An unexpected surprise?
The former USS Enterprise (CVN 65), affectionately known as the “Big E,” was not only the world’s first nuclear-powered aircraft carrier, it was the world’s first nuclear-powered surface vessel of any kind. Built by the proud shipbuilders of Newport News Shipbuilding and Drydock Co. from 1957-61, Enterprise served the Navy for over 50 years, calling Naval Station Norfolk home for most of that time. Just as Enterprise was at the vanguard of many nuclear-propulsion “firsts” in its commissioned service, the ship is now set to be the first nuclear-powered aircraft carrier ever de-fueled, dismantled and disposed. Where that process will occur, however, has recently been the subject of speculation, concern and opportunism. Until last year, the location of Enterprise’s ultimate demise was a non-controversial subject, presumed to be the Puget Sound Naval Shipyard and Intermediate Maintenance Facility (PSNS & IMF) in Bremerton, Bangor and Everett, Washington. However, if recent steps by the Navy are any indication, Enterprise could be spending more of its twilight days in Hampton Roads than originally expected.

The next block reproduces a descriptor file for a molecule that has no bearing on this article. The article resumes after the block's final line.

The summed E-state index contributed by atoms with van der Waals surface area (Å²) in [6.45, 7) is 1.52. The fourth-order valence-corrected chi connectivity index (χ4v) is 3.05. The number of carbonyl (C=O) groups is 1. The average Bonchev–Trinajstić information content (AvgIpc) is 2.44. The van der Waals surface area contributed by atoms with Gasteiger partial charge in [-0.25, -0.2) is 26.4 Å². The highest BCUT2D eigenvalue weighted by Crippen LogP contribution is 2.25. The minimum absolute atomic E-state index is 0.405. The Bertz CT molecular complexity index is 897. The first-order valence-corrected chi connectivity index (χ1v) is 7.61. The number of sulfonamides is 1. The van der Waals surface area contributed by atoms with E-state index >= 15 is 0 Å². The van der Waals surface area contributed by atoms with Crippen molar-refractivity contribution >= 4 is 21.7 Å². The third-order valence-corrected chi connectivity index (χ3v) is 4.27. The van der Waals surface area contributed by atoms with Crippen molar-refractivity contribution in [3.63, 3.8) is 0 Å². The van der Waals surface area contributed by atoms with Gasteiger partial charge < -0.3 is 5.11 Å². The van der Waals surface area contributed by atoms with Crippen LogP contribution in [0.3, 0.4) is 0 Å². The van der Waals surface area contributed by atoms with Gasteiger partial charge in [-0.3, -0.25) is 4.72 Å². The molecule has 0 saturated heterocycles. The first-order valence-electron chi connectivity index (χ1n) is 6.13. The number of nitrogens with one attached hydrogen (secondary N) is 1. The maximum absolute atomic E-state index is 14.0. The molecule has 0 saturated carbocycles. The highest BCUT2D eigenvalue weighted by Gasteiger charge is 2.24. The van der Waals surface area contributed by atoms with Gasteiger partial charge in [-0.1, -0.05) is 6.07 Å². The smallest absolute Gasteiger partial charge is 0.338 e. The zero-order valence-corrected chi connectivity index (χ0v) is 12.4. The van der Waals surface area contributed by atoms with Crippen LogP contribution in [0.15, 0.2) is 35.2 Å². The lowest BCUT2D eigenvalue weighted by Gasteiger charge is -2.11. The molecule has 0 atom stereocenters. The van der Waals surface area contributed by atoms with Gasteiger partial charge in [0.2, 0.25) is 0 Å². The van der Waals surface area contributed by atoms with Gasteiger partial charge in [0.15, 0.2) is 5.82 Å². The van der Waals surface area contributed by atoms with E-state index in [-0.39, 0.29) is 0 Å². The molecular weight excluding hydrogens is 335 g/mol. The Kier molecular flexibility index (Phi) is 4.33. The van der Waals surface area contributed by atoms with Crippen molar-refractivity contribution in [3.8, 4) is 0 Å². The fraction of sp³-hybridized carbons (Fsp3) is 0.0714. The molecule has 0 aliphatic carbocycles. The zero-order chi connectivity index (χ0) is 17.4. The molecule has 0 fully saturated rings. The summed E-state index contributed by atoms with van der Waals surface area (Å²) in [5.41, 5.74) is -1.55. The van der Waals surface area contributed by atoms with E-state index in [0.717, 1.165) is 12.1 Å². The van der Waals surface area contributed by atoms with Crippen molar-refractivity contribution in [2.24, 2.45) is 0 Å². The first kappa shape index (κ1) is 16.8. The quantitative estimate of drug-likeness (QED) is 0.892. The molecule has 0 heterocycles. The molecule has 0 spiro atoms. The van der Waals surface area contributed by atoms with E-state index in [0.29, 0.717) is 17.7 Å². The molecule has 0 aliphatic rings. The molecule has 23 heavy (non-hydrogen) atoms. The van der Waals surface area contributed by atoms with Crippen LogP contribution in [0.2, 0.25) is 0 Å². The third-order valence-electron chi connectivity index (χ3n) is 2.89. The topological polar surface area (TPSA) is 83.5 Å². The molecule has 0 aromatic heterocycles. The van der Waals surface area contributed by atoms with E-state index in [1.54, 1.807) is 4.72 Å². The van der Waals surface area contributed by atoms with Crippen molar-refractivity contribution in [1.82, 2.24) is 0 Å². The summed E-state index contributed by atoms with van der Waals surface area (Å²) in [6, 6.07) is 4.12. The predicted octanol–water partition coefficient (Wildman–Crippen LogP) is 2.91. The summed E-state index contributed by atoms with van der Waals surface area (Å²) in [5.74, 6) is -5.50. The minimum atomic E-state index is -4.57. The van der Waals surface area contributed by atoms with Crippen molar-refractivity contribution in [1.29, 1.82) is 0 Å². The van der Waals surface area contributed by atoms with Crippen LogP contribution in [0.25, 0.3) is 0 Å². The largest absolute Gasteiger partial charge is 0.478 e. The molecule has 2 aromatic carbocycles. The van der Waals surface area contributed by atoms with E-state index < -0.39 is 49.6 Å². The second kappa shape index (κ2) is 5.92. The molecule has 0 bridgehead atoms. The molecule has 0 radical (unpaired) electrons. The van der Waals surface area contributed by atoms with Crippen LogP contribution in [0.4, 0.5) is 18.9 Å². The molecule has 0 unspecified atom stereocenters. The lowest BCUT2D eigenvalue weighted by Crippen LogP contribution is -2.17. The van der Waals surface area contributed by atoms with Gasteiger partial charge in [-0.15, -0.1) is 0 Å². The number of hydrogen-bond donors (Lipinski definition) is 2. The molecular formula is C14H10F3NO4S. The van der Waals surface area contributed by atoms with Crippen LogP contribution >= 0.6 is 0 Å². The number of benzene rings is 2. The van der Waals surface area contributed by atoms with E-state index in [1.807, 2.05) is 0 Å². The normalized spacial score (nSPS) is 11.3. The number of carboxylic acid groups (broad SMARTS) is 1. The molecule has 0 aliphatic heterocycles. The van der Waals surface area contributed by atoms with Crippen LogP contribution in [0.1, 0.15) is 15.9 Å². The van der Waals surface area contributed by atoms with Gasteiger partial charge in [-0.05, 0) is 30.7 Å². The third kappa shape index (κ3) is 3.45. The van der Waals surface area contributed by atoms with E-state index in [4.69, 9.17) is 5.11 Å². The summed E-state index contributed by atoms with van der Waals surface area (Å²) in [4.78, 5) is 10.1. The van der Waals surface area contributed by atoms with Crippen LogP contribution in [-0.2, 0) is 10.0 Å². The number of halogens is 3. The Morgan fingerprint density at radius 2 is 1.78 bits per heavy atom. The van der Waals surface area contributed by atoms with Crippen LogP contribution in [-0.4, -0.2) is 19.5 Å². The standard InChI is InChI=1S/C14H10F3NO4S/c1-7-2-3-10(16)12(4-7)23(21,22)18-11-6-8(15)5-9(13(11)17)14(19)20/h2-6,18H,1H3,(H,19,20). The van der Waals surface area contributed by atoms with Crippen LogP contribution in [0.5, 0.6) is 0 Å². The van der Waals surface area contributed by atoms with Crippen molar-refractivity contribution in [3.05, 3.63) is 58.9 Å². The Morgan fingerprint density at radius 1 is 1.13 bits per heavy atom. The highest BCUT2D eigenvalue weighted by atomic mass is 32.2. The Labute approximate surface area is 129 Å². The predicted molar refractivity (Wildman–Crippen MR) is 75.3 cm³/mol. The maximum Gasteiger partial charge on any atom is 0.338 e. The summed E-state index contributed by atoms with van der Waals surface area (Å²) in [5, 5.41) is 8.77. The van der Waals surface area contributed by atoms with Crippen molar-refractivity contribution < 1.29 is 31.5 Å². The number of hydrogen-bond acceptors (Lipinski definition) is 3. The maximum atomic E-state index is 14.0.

The reason for intrigue among the local ship repair industry stems from the May 2014 Navy request for information (RFI) from the private defense industry regarding the feasibility of commercial dismantling of the nuclear powered vessel. Since the nuclear recycling and disposal program began in the early 1990s, the PSNS & IMF has been the Valhalla for nuclear-powered warships, both surface and sub-surface. As the name implies, the PSNS is a government-owned naval shipyard staffed with public-sector ship repair employees. To date, every U.S. nuclear-powered submarine and surface vessel has been dismantled at the PSNS & IMF. Thus, the unexpected RFI drew much speculation regarding the impetus for the Navy’s request.
According to a Defense News article published on May 17, 2015, there are two suspected rationale behind the Navy’s RFI. First, is the belief that the PSNS & IMF cost to perform the dismantling work was too high. The amount estimated exceeded the funds appropriated and included the cost of a 14,000-mile towed journey from Newport News, around Cape Horn, to Washington State. Second, with the deactivation and scrapping of legacy 688-Los Angeles-class fast attack submarines, the PSNS & IMF may be at its functional capacity. While this confluence of events may be bad news for the Pacific Northwest, it stands to be a potential boon for the Hampton Roads maritime industry, even if it is unlikely that Enterprise would be completely dismantled in Hampton Roads, or that all the work would remain in Virginia.